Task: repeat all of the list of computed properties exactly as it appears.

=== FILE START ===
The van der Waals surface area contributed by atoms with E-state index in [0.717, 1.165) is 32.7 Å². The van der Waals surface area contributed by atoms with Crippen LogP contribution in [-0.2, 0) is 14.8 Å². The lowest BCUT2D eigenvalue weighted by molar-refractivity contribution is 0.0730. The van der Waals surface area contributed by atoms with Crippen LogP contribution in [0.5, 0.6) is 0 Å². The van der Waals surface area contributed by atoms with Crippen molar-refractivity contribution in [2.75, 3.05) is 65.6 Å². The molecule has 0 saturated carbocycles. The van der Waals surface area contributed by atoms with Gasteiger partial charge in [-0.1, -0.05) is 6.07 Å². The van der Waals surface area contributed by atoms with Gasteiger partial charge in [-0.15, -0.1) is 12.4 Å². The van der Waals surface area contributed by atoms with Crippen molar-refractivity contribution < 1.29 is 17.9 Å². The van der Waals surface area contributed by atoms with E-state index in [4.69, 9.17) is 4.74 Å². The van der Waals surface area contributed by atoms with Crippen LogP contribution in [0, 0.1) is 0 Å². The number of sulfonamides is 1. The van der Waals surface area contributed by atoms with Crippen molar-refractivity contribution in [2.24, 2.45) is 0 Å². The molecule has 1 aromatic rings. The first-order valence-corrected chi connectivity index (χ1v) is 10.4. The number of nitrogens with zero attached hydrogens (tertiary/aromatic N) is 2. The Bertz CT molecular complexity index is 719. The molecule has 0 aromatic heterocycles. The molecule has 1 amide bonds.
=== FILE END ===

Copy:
The van der Waals surface area contributed by atoms with E-state index in [0.717, 1.165) is 32.7 Å². The van der Waals surface area contributed by atoms with Crippen LogP contribution in [-0.2, 0) is 14.8 Å². The lowest BCUT2D eigenvalue weighted by molar-refractivity contribution is 0.0730. The van der Waals surface area contributed by atoms with Crippen LogP contribution in [0.5, 0.6) is 0 Å². The van der Waals surface area contributed by atoms with Crippen molar-refractivity contribution in [2.75, 3.05) is 65.6 Å². The molecule has 0 saturated carbocycles. The van der Waals surface area contributed by atoms with Gasteiger partial charge in [-0.1, -0.05) is 6.07 Å². The van der Waals surface area contributed by atoms with Gasteiger partial charge in [-0.15, -0.1) is 12.4 Å². The van der Waals surface area contributed by atoms with Crippen molar-refractivity contribution < 1.29 is 17.9 Å². The van der Waals surface area contributed by atoms with E-state index in [4.69, 9.17) is 4.74 Å². The van der Waals surface area contributed by atoms with Crippen LogP contribution in [0, 0.1) is 0 Å². The number of sulfonamides is 1. The van der Waals surface area contributed by atoms with Crippen molar-refractivity contribution in [2.24, 2.45) is 0 Å². The molecule has 1 aromatic rings. The first-order valence-corrected chi connectivity index (χ1v) is 10.4. The number of nitrogens with zero attached hydrogens (tertiary/aromatic N) is 2. The Bertz CT molecular complexity index is 719. The molecule has 0 aromatic heterocycles. The molecule has 1 amide bonds.